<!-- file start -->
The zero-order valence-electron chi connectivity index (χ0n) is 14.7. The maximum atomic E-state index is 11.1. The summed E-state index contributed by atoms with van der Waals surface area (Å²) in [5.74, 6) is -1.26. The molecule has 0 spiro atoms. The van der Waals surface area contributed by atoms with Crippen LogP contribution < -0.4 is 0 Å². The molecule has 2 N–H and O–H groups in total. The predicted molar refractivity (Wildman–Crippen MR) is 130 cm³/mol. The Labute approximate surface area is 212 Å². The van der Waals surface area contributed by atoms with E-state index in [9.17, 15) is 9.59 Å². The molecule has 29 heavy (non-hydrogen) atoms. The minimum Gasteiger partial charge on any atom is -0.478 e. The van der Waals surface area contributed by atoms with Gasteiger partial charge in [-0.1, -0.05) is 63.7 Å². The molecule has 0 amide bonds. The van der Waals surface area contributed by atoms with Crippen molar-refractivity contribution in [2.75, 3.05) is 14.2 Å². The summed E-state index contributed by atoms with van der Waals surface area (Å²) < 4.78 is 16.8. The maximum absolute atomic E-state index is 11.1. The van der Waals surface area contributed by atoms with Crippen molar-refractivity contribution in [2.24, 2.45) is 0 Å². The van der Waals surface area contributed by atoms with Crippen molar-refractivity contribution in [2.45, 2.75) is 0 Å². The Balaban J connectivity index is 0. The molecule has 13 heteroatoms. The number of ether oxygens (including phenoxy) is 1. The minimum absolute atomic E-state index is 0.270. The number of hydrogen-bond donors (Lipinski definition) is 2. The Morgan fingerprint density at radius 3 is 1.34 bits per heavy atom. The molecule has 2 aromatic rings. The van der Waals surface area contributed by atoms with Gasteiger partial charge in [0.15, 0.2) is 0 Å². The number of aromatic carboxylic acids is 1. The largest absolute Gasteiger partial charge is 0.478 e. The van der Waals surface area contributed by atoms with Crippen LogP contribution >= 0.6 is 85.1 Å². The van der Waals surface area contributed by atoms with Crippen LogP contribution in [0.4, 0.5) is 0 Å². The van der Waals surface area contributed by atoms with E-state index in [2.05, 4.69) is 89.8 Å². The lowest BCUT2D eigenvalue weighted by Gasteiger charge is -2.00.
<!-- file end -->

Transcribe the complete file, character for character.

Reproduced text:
The zero-order valence-electron chi connectivity index (χ0n) is 14.7. The maximum atomic E-state index is 11.1. The summed E-state index contributed by atoms with van der Waals surface area (Å²) in [5.74, 6) is -1.26. The molecule has 0 spiro atoms. The van der Waals surface area contributed by atoms with Crippen LogP contribution < -0.4 is 0 Å². The molecule has 2 N–H and O–H groups in total. The predicted molar refractivity (Wildman–Crippen MR) is 130 cm³/mol. The Labute approximate surface area is 212 Å². The van der Waals surface area contributed by atoms with E-state index in [9.17, 15) is 9.59 Å². The molecule has 29 heavy (non-hydrogen) atoms. The minimum Gasteiger partial charge on any atom is -0.478 e. The van der Waals surface area contributed by atoms with Gasteiger partial charge in [-0.1, -0.05) is 63.7 Å². The molecule has 0 amide bonds. The van der Waals surface area contributed by atoms with Crippen molar-refractivity contribution in [2.75, 3.05) is 14.2 Å². The summed E-state index contributed by atoms with van der Waals surface area (Å²) < 4.78 is 16.8. The maximum absolute atomic E-state index is 11.1. The van der Waals surface area contributed by atoms with Crippen molar-refractivity contribution in [2.24, 2.45) is 0 Å². The van der Waals surface area contributed by atoms with Crippen molar-refractivity contribution in [2.45, 2.75) is 0 Å². The Balaban J connectivity index is 0. The molecule has 13 heteroatoms. The number of ether oxygens (including phenoxy) is 1. The minimum absolute atomic E-state index is 0.270. The number of hydrogen-bond donors (Lipinski definition) is 2. The Morgan fingerprint density at radius 3 is 1.34 bits per heavy atom. The molecule has 2 aromatic rings. The van der Waals surface area contributed by atoms with Gasteiger partial charge in [0.15, 0.2) is 0 Å². The number of aromatic carboxylic acids is 1. The largest absolute Gasteiger partial charge is 0.478 e. The van der Waals surface area contributed by atoms with Crippen LogP contribution >= 0.6 is 85.1 Å². The van der Waals surface area contributed by atoms with Crippen LogP contribution in [0.4, 0.5) is 0 Å². The van der Waals surface area contributed by atoms with E-state index in [2.05, 4.69) is 89.8 Å². The lowest BCUT2D eigenvalue weighted by Gasteiger charge is -2.00.